ACT College President Works to Ensure His Students Are Taken Care Of


Contact: Hope Katz Gibbs
Inkandescent Public Relations, / 703 346-6975

After feeling he had no choice but to close the doors of the school his parents founded in 1992, ACT College president Jeffrey S. Moore fights for change and for rights for all students in the nation’s career colleges

April 10, 2012, Arlington, VA —Jeffrey S. Moore explained today why the for-profit vocational school his parents founded in 1992, ACT College, was required to close its doors on April 3.

“We feel terrible for the 361 students who were enrolled, and the 54 employees on our payroll,” says Moore, who has been president of ACT College since 2002. “We have always been focused on the students. We tried desperately to keep the school open, but could not overcome the Department of Education’s refusal to reimburse the school for money it had earned for teaching the students since December 2011.”

Moore’s attorney, Gerald Ritzert of Ritzert & Leyton in Fairfax, VA, indicates that the total being withheld is $1,444,974.

“The lack of reimbursement by the Department of Education ultimately caused the closing of ACT College,” Ritzert says. “Even though the school’s administrators worked hard to keep the doors open and continued to teach its students, it wasn’t feasible without payment from the Department of Education. Like any business, ACT College couldn’t survive having its main revenue source cut off for months while being expected to stay open.”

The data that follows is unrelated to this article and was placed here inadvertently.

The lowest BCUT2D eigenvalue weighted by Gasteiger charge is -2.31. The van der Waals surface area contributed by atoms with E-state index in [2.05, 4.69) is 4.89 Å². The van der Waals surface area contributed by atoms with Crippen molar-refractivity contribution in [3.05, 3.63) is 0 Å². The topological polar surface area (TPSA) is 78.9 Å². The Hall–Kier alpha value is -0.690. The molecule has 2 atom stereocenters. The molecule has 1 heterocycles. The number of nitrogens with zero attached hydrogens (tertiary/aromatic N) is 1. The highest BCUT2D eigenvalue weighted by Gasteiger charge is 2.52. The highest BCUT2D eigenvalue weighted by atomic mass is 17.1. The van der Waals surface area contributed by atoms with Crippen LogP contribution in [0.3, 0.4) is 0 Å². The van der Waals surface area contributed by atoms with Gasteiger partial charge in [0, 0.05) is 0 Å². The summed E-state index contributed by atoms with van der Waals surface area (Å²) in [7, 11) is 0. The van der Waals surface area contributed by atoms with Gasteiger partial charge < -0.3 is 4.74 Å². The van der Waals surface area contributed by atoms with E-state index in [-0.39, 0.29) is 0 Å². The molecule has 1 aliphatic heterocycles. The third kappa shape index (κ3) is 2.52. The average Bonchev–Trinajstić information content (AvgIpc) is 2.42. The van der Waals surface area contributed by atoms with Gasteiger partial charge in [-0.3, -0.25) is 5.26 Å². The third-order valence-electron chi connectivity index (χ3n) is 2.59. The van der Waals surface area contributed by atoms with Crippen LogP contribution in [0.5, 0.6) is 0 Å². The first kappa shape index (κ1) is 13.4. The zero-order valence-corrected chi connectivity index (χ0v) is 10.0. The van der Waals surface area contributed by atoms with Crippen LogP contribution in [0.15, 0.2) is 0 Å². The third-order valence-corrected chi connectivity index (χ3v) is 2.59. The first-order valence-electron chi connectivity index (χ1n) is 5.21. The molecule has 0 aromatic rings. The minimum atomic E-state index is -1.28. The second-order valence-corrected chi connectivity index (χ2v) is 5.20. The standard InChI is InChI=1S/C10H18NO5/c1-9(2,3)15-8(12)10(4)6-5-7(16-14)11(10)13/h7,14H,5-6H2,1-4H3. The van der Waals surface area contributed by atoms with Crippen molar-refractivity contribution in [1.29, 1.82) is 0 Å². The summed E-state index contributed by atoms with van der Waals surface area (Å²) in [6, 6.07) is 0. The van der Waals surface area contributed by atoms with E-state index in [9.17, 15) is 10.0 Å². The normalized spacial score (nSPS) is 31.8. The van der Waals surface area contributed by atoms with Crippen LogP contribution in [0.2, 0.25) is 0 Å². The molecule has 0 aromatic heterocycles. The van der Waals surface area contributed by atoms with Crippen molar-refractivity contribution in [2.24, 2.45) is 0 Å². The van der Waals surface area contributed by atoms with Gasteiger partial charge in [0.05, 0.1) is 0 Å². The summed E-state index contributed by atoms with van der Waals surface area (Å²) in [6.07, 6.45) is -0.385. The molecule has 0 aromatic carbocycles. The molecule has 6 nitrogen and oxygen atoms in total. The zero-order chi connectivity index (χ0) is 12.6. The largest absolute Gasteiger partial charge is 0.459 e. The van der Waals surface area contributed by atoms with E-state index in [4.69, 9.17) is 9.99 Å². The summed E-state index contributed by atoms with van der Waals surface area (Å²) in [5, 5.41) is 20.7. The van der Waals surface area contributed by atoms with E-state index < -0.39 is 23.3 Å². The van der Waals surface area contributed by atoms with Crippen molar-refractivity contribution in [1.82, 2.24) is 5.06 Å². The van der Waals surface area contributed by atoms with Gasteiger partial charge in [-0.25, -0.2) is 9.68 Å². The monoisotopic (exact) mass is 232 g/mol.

The Timeline of Events

February 17, 2011: ACT College was put on a heightened cash monitoring (HCM2) method of payment by the Department of Education to address some regulatory issues involving the calculation of refunds.

July 2011: ACT College identified a problem with its internal student information system, which made it difficult to identify student credit balances, and reported the problem to the Department of Education. Moore then implemented new accounting processes to better track credit balances for current students.

He and his team also began working closely with the Department of Education to resolve the HCM2 issue. In turn, the Department of Education required the school to provide additional information in its monthly submissions for reimbursement.

December 2011: Additional information about the credit balance discrepancies was discovered by ACT College’s accounting firm and reported to Knutte & Associates in Illinois—the group that conducts the school’s annual compliance audits and reports the financial information to the Department of Education.

December 2011 through Present: The Department of Education refuses to reimburse the school multiple requests for reimbursement totaling of $1.45 million as of March 30.

March 9, 2012: ACT College received a letter from the U.S. Department of Education called a Denial of Recertification Application to participate in the Federal Student Financial Assistance Programs. In a response letter on March 13 to the allegations of the Department of Education, Ritzert wrote: